Functional fixedness:

It is a cognitive bias that limits a person to use an object only in the way it is traditionally used.

I think another concept related to this is what I read in this book, “The Inner Game of Tennis,” talking about how the existence of best practices causes new joiners to the game to emulate those practices without trying first what is best for them.

Matthew effect:

Matthew effect of accumulated advantage can be summarized as: “the rich get richer, and the poor get poorer.”

I’ve seen a result of this effect in some software teams where a manager would unintentionally keep a developer working on legacy projects for a long time where they fall behind technically. And then, because they start to be less technically competent, the manager will keep them working on the same type of legacy smaller projects, which will make the problem worse.

Team Leads need to be aware of this and diversify knowledge and projects in teams to ensure everyone is improving and leveling up.

The illusion of explanatory depth:

The incorrectly held belief that one understands the world on a deeper level than one does.

No True Scotsman/Appeal To Purity:

It is a fallacy in which one attempts to protect a universal generalization from counterexamples by changing the definition in an ad hoc fashion to exclude the counterexample.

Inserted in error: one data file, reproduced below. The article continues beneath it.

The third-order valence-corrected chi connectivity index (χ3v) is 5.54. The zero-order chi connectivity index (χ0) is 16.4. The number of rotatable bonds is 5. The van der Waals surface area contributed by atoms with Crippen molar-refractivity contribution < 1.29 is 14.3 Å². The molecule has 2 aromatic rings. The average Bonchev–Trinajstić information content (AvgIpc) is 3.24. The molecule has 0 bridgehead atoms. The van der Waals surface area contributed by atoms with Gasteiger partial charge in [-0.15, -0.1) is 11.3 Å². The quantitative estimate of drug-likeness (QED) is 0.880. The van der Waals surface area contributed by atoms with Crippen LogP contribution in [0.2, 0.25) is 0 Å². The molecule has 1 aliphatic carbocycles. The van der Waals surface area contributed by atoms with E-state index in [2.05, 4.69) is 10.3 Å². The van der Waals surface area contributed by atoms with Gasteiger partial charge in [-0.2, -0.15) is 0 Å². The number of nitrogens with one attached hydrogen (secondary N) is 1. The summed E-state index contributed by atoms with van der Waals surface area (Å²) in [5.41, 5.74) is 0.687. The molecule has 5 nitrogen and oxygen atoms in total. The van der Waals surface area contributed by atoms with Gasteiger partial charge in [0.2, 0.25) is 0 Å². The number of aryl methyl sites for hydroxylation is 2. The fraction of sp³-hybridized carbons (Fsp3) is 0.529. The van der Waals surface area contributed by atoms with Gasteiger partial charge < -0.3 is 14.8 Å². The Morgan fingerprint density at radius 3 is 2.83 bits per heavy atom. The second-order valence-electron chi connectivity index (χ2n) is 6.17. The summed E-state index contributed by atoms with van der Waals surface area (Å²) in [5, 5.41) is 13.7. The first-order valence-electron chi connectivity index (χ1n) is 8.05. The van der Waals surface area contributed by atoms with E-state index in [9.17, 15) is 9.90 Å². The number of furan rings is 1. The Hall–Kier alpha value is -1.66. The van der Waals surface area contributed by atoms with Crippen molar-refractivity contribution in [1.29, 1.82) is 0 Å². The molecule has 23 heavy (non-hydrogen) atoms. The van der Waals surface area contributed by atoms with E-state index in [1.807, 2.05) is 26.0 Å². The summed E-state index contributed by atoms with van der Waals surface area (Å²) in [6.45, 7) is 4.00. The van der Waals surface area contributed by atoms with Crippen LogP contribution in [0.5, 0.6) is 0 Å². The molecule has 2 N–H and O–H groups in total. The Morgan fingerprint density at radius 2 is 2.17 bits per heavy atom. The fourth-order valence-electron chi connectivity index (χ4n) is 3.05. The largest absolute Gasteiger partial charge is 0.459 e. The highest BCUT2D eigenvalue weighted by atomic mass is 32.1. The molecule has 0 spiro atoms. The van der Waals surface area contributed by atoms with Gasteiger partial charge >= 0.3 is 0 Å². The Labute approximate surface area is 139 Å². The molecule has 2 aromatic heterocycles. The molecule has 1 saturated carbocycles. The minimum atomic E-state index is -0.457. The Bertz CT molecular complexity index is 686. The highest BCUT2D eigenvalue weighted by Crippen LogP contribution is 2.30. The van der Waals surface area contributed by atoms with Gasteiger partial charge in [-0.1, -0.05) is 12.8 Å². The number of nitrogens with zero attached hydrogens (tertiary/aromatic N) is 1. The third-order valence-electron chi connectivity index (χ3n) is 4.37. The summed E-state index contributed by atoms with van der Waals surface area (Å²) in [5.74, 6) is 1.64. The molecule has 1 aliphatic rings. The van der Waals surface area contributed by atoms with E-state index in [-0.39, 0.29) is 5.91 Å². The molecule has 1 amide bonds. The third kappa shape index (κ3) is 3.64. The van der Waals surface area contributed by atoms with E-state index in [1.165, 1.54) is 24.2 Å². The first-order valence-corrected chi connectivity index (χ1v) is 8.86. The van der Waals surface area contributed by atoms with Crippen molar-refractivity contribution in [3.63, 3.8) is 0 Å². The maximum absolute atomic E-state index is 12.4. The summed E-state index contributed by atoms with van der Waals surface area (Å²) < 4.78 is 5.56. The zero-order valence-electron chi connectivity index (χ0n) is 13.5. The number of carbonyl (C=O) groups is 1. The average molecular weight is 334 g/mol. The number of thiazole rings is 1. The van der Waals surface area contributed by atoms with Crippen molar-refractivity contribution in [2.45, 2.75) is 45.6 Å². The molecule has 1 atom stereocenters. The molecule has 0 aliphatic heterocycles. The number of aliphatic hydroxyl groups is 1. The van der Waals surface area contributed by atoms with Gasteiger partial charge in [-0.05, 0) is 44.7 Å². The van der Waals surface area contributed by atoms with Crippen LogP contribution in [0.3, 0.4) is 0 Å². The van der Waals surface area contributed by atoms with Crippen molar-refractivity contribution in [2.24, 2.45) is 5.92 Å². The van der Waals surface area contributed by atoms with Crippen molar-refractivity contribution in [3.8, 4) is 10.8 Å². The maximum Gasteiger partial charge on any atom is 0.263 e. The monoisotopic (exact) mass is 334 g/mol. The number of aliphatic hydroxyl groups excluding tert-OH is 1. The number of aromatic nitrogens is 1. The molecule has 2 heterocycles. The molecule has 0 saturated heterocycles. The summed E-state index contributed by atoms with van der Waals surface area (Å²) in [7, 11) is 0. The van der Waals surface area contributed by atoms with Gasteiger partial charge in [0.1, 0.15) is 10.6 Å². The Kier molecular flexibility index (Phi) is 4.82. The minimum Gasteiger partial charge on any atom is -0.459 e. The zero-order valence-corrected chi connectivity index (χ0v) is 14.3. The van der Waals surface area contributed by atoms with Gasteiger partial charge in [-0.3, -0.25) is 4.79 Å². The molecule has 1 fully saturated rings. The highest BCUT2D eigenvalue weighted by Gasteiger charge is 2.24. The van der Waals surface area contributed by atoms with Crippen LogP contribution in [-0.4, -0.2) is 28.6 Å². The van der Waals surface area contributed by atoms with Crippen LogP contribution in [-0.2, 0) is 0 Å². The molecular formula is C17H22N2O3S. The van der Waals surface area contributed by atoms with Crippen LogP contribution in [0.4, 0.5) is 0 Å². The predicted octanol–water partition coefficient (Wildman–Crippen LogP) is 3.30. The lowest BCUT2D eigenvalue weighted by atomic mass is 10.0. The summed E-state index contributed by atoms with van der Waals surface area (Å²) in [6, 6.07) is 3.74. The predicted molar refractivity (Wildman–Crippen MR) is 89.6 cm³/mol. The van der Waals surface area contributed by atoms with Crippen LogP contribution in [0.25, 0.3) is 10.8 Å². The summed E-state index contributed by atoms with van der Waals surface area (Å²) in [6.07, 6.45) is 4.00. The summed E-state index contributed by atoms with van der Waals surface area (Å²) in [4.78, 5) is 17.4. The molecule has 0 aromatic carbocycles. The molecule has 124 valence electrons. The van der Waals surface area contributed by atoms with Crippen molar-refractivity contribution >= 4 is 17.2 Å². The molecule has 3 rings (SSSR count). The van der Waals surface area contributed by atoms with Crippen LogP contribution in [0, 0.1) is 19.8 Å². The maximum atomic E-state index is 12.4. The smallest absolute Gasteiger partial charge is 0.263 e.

Consider this sentence “All Frontend developers have to learn to React.” Someone would say, I’m a FE developer, and I don’t use React, then the person would say no “good” FE developer wouldn’t learn React.

Hero syndrome:

The hero syndrome is a phenomenon affecting people who seek heroism or recognition, usually by creating a situation that they can resolve.

People with hero syndrome generally cause an accident or disaster to come then to render aid and become the ‘hero.’

Not invented here Syndrome:

oh, this one is also one of the most common in the software engineering world

It is the tendency to avoid using or buying products, research, or knowledge from external origins. People would have a strong bias against ideas from the outside.

NIH is often the result of pride that makes an organization believe that they can solve a problem better than pre-existing solutions already do.

There are plenty of examples of that in the software engineering world, where teams would go and spend months building tools in-house just because the open-source or even other paid products are “Not Invented Here,” so they got to have a lower quality.